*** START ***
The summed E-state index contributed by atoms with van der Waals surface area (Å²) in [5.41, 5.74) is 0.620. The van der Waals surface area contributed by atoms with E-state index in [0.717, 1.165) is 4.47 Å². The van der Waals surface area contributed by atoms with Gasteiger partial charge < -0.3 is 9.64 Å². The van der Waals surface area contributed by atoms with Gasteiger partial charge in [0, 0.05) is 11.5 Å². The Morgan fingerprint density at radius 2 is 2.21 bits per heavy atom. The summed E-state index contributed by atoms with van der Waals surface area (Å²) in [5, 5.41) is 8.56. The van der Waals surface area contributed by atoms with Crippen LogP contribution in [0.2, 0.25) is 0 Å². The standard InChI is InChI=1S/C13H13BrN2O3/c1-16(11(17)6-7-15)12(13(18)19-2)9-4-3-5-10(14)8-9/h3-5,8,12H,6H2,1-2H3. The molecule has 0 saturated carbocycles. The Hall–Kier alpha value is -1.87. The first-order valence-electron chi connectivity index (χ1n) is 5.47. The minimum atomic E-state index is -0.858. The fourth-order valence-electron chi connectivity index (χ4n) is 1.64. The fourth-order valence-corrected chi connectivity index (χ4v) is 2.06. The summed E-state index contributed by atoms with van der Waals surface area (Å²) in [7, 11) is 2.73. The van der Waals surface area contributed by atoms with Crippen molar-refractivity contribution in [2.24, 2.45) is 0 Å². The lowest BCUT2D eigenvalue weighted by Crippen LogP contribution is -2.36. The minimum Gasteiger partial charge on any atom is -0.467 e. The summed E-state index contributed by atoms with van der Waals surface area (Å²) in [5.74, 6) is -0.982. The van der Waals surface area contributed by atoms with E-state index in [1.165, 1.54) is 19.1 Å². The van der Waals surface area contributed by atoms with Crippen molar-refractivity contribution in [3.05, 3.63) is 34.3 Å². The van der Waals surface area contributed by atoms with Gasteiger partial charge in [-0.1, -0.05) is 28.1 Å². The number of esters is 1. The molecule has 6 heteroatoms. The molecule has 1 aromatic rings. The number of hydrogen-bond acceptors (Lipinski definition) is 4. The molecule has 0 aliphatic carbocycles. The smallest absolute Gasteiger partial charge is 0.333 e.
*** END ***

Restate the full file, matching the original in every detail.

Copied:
The summed E-state index contributed by atoms with van der Waals surface area (Å²) in [5.41, 5.74) is 0.620. The van der Waals surface area contributed by atoms with E-state index in [0.717, 1.165) is 4.47 Å². The van der Waals surface area contributed by atoms with Gasteiger partial charge < -0.3 is 9.64 Å². The van der Waals surface area contributed by atoms with Gasteiger partial charge in [0, 0.05) is 11.5 Å². The Morgan fingerprint density at radius 2 is 2.21 bits per heavy atom. The summed E-state index contributed by atoms with van der Waals surface area (Å²) in [5, 5.41) is 8.56. The van der Waals surface area contributed by atoms with Crippen LogP contribution in [0.2, 0.25) is 0 Å². The standard InChI is InChI=1S/C13H13BrN2O3/c1-16(11(17)6-7-15)12(13(18)19-2)9-4-3-5-10(14)8-9/h3-5,8,12H,6H2,1-2H3. The molecule has 0 saturated carbocycles. The Hall–Kier alpha value is -1.87. The first-order valence-electron chi connectivity index (χ1n) is 5.47. The minimum atomic E-state index is -0.858. The fourth-order valence-electron chi connectivity index (χ4n) is 1.64. The fourth-order valence-corrected chi connectivity index (χ4v) is 2.06. The summed E-state index contributed by atoms with van der Waals surface area (Å²) in [7, 11) is 2.73. The van der Waals surface area contributed by atoms with Crippen molar-refractivity contribution in [2.24, 2.45) is 0 Å². The lowest BCUT2D eigenvalue weighted by Crippen LogP contribution is -2.36. The minimum Gasteiger partial charge on any atom is -0.467 e. The summed E-state index contributed by atoms with van der Waals surface area (Å²) in [5.74, 6) is -0.982. The van der Waals surface area contributed by atoms with E-state index in [1.165, 1.54) is 19.1 Å². The van der Waals surface area contributed by atoms with Crippen molar-refractivity contribution in [3.05, 3.63) is 34.3 Å². The van der Waals surface area contributed by atoms with Gasteiger partial charge in [-0.1, -0.05) is 28.1 Å². The number of esters is 1. The molecule has 6 heteroatoms. The molecule has 1 aromatic rings. The number of hydrogen-bond acceptors (Lipinski definition) is 4. The molecule has 0 aliphatic carbocycles. The smallest absolute Gasteiger partial charge is 0.333 e.